Can Christmas Carols Save Our Hope For Christmas?

The bells will be ringing, but will this year be a Christmas we all have the blues? Two nights ago my throat started to feel a little sore. Any other year I am not sure I would even register this annoying sensation, but not with Covid still decimating December. My hope of a happy Christmas seemed to be crashing all around me. I leaned over to April and told her my fears of having to spend Christmas alone, quarantined from my family. Now, as I write this, I am fine, but the fear of missing out on family time was real. I know missing family time is the reality that many people are facing. Families are stuck at home, separated from loved ones. Hope seems to be in short supply.

A quarantine Christmas comes at the end of a not so tender year. We’ve been torn apart Chaos and closed cafes have lead to hate. Hate is strong and it is telling us to give in to despair. Yet, Christmas time is coming! This advent season many churches lit their hope candles, but I am sure to many the candle’s flame seems to be flickering out. However, God is stronger than hate and he is still working.

I know that God is stronger than hate because of Christmas music. You know, jingle bells, deck them halls, and all that stuff. There is just so much joy and hope in the songs we listen to once a year. This fact hit me about ten years ago when I started enjoying Christmas music. I think it was the Blue Grass Christmas station on pandora (I can’t remember for sure, but I wrote about it here and I even included a list of my favorite songs), it just makes me dance, and John Gorka’s “I Heard The Bells On Christmas Day,” which is the Christmas Carol of Henry Wadsworth Longfellow’s poem Christmas Bells.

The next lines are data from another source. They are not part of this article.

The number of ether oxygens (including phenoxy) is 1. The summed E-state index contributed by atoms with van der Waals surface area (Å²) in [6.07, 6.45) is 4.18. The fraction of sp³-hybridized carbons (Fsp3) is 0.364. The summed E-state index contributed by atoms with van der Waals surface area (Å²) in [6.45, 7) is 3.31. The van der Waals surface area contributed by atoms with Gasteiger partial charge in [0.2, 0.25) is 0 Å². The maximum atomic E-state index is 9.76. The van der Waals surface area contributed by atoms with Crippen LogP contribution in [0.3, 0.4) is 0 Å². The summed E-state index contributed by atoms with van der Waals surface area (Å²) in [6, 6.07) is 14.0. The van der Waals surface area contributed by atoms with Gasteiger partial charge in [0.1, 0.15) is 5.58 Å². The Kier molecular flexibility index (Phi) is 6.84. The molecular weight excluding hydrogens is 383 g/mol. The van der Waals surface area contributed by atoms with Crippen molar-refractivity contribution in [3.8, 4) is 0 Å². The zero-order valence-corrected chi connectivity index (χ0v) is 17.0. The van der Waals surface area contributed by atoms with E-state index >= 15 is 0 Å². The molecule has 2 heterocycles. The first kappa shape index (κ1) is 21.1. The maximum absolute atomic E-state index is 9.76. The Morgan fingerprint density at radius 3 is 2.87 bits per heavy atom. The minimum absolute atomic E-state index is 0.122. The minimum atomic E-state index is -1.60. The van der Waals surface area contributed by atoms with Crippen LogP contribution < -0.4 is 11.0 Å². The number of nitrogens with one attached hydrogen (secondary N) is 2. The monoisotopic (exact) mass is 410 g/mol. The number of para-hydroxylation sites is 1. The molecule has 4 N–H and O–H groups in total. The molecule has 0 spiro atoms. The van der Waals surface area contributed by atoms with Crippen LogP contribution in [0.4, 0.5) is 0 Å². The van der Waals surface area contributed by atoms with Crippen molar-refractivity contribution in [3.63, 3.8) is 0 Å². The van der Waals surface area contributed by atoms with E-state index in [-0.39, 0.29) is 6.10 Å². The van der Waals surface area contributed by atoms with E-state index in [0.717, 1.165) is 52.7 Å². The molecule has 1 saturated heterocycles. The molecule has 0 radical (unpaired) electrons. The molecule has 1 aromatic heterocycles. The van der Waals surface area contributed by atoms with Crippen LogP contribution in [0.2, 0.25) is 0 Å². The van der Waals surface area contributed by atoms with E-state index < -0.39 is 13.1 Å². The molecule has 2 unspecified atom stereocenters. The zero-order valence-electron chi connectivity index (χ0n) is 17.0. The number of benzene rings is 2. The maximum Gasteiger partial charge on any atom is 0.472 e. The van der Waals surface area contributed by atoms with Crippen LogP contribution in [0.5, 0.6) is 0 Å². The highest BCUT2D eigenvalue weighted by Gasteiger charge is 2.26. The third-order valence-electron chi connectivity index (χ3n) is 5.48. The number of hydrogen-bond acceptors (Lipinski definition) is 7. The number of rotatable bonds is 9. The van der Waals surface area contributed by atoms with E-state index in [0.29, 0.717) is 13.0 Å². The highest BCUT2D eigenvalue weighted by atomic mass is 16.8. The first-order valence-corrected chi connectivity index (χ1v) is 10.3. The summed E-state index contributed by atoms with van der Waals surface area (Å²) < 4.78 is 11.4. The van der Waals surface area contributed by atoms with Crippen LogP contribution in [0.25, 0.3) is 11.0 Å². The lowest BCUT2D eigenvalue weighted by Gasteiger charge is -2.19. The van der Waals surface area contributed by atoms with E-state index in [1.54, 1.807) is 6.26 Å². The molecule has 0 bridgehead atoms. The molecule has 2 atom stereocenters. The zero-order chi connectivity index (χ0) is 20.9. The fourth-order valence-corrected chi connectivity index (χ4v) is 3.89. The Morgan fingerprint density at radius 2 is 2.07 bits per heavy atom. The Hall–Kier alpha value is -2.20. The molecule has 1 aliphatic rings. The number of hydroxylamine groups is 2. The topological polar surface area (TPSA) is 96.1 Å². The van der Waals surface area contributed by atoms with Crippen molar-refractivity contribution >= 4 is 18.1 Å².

In 1861 Henry Wadsworth Longfellow lost his wife to a tragic fire. Then his son died while fighting for the Union in the Civil War. He sunk in despair and was stung when he heard the bells on Christmas Day. I am sure he wanted God to tell him why he had lost his wife and son and why our nation was at war. So many people were dying and I am sure his world felt out of control, maybe a little like how our world feels. Yet, he did not end in despair.

I heard the bells on Christmas Day
Their old, familiar carols play, 
and wild and sweet
The words repeat
Of peace on earth, good-will to men!

And thought how, as the day had come,
The belfries of all Christendom 
Had rolled along
The unbroken song
Of peace on earth, good-will to men!

Till ringing, singing on its way,
The world revolved from night to day,
A voice, a chime,
A chant sublime
Of peace on earth, good-will to men!

Then from each black, accursed mouth
The cannon thundered in the South, 
And with the sound
The carols drowned
Of peace on earth, good-will to men!

It was as if an earthquake rent
The hearth-stones of a continent,
And made forlorn
The households born
Of peace on earth, good-will to men!

And in despair I bowed my head;
“There is no peace on earth,” I said; 
“For hate is strong,
And mocks the song
Of peace on earth, good-will to men!”

Then pealed the bells more loud and deep:
“God is not dead, nor doth He sleep; 
The Wrong shall fail,
The Right prevail,
With peace on earth, good-will to men.”

If he can still find hope when all seems lost, so can we. In Longfellow’s isolation and pain, God showed up. This poem is so relevant now. Our world is a mess. Hate is strong, but it cannot outshine God’s love for us. He is working in this mess and He will redeem it. The wrong shall fail, the right prevail because the best is yet to come. Our God turns gravestones into gardens.